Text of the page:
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How to interrogate to detect deception

Konferensbidrag (offentliggjort, men ej förlagsutgivet)
Författare Pär-Anders Granhag
Publicerad i Invited keynote lecture at the conference “Interpersonal deception: Detection, neuroimaging, and pragmatic inference” (Aarhus University, Denmark)
Publiceringsår 2006
Publicerad vid Psykologiska institutionen
Språk en
Ämnesord Deception detection, Interrogation, Suspects’ strategies
Ämneskategorier Psykologi

Sammanfattning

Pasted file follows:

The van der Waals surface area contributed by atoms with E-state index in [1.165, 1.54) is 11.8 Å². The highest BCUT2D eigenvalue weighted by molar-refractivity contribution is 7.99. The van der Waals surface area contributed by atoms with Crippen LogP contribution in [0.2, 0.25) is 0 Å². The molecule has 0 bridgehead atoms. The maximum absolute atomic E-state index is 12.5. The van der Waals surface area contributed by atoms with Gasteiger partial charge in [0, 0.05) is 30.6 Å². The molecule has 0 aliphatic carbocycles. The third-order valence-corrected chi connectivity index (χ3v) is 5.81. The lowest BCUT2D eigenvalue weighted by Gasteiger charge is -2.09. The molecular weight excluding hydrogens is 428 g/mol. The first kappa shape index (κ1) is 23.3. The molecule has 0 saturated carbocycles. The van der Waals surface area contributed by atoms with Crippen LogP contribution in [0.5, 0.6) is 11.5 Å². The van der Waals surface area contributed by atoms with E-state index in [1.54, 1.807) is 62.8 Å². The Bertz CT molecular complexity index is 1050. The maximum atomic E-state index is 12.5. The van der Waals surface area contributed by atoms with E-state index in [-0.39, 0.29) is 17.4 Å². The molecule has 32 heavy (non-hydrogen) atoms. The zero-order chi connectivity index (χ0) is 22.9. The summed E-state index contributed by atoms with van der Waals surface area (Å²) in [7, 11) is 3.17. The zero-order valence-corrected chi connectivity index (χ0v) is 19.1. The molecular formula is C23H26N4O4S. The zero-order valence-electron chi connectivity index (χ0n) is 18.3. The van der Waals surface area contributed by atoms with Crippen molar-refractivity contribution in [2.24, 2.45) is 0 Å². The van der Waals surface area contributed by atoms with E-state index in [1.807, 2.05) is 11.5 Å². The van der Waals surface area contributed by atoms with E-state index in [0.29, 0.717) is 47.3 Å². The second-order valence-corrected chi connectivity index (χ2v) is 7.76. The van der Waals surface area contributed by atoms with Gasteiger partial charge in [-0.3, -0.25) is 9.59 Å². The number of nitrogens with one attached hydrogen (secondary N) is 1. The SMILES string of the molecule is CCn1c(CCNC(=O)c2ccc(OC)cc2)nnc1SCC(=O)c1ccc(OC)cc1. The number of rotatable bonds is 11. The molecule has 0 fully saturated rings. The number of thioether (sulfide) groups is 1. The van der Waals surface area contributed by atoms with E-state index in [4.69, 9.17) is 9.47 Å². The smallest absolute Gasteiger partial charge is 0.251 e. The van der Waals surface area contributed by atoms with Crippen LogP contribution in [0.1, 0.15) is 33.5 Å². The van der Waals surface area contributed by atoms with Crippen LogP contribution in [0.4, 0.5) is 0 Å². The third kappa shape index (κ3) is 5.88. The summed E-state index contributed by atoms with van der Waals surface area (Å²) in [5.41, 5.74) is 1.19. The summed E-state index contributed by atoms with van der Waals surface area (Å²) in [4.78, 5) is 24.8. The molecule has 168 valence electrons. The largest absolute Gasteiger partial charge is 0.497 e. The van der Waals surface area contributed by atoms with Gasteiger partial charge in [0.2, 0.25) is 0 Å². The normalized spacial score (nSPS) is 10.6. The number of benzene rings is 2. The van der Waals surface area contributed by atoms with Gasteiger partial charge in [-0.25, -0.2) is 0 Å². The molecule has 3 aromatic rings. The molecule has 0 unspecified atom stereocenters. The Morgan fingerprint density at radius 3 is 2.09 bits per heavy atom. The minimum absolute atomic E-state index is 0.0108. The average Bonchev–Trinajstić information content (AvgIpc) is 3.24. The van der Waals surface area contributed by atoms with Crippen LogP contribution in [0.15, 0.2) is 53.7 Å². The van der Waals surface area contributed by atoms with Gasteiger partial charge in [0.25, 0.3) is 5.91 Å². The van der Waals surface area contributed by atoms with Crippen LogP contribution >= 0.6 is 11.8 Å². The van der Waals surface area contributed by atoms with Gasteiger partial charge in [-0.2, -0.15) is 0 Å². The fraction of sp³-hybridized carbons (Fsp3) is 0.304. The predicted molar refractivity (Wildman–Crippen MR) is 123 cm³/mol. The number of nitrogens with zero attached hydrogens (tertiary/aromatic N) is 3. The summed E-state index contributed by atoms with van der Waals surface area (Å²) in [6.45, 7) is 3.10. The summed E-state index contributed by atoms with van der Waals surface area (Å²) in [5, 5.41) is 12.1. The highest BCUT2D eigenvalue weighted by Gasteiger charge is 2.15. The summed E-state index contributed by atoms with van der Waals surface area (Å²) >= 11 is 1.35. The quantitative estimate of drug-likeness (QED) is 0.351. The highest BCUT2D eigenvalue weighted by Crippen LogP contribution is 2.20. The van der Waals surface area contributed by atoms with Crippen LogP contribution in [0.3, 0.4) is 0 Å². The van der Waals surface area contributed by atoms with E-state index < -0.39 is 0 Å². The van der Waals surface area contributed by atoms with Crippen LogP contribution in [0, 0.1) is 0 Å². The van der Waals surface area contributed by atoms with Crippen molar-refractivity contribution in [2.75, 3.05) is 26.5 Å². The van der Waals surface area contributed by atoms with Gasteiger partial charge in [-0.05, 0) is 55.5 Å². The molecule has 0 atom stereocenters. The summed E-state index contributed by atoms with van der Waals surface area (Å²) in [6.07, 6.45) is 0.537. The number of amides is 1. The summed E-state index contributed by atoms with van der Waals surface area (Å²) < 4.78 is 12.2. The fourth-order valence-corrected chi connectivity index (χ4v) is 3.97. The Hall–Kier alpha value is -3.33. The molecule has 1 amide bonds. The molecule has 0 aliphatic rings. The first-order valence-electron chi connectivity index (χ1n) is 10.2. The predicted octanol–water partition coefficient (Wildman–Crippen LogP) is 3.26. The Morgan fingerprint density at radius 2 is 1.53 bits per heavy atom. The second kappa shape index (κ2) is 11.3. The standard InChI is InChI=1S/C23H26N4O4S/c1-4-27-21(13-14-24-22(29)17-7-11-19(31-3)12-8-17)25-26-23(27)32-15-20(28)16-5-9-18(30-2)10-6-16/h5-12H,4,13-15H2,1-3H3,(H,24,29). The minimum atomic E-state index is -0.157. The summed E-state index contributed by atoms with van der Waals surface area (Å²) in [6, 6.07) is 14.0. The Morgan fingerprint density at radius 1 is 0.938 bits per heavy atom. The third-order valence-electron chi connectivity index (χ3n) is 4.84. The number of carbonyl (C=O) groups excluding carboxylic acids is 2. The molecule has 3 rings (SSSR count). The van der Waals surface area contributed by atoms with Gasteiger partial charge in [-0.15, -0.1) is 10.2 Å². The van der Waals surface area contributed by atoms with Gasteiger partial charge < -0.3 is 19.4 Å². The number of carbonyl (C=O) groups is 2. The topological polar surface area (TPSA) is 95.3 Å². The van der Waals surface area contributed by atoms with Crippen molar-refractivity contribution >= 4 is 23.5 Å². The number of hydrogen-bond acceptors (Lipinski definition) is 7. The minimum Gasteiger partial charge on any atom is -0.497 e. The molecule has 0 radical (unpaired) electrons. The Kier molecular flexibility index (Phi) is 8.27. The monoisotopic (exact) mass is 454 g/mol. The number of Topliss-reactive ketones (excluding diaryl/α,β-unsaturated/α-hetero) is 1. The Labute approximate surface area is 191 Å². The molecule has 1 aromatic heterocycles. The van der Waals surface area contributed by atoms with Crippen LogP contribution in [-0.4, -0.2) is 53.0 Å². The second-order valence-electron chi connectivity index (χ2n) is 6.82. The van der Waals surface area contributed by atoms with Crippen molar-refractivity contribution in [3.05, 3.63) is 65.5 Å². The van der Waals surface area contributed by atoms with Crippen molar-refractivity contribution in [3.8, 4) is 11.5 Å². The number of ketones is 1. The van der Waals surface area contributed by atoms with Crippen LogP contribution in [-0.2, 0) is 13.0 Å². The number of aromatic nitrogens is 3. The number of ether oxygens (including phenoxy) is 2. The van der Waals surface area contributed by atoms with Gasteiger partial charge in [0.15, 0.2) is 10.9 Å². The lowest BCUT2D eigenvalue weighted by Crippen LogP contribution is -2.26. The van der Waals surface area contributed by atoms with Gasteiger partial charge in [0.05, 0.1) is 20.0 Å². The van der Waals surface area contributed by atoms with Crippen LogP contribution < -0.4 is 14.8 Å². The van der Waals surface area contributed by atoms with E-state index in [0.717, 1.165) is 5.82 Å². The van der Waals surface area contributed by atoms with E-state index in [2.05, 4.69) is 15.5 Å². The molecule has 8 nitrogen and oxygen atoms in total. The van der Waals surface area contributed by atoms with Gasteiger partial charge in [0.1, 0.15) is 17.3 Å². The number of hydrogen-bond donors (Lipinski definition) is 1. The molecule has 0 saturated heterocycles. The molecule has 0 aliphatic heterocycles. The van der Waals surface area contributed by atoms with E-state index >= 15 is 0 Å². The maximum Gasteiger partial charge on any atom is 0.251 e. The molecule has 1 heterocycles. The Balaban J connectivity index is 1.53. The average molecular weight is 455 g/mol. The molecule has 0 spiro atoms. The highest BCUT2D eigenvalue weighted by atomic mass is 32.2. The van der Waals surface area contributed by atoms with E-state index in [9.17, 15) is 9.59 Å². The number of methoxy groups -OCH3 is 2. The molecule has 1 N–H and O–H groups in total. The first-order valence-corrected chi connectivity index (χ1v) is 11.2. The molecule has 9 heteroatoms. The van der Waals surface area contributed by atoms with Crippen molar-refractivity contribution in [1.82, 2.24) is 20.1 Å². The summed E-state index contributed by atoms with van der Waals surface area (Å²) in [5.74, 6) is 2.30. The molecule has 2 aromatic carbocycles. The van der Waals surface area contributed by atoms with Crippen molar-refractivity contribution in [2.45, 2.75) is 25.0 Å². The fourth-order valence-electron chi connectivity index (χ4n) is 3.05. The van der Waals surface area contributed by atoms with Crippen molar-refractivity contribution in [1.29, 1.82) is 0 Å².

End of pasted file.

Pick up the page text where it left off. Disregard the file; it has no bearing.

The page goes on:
Decades of psycho-legal research has shown that both lay people and presumed experts (e.g., police officers) are poor at detecting deception. However, previous research has neglected that in many real-life situations there is evidence against a suspect. This paper will focus on the presence of evidence during interrogation, and how strategic use of this evidence can affect the statements of the suspects as well as the accuracy of the lie-catchers. Specifically, the focus of the paper is guilty and innocent suspects’ verbal strategies. The point of departure will be two types of fundamental human behaviour, stemming from research on aversive conditioning: avoidance and escape. It will be argued that construing the mental threat that is experienced in the interrogation room as an aversive stimulus opens a path for understanding the strategies used by guilty and innocent suspects. Furthermore, and importantly, it informs us on how the differences in strategies can be utilized to increase lie-catchers’ deception detection accuracy. The paper consists of three parts; (1) an outline of a general theoretical framework, (2) a specification of the predictions that can be derived from this theoretical framework, and (3) a summary of what the empirical tests of these predictions show.

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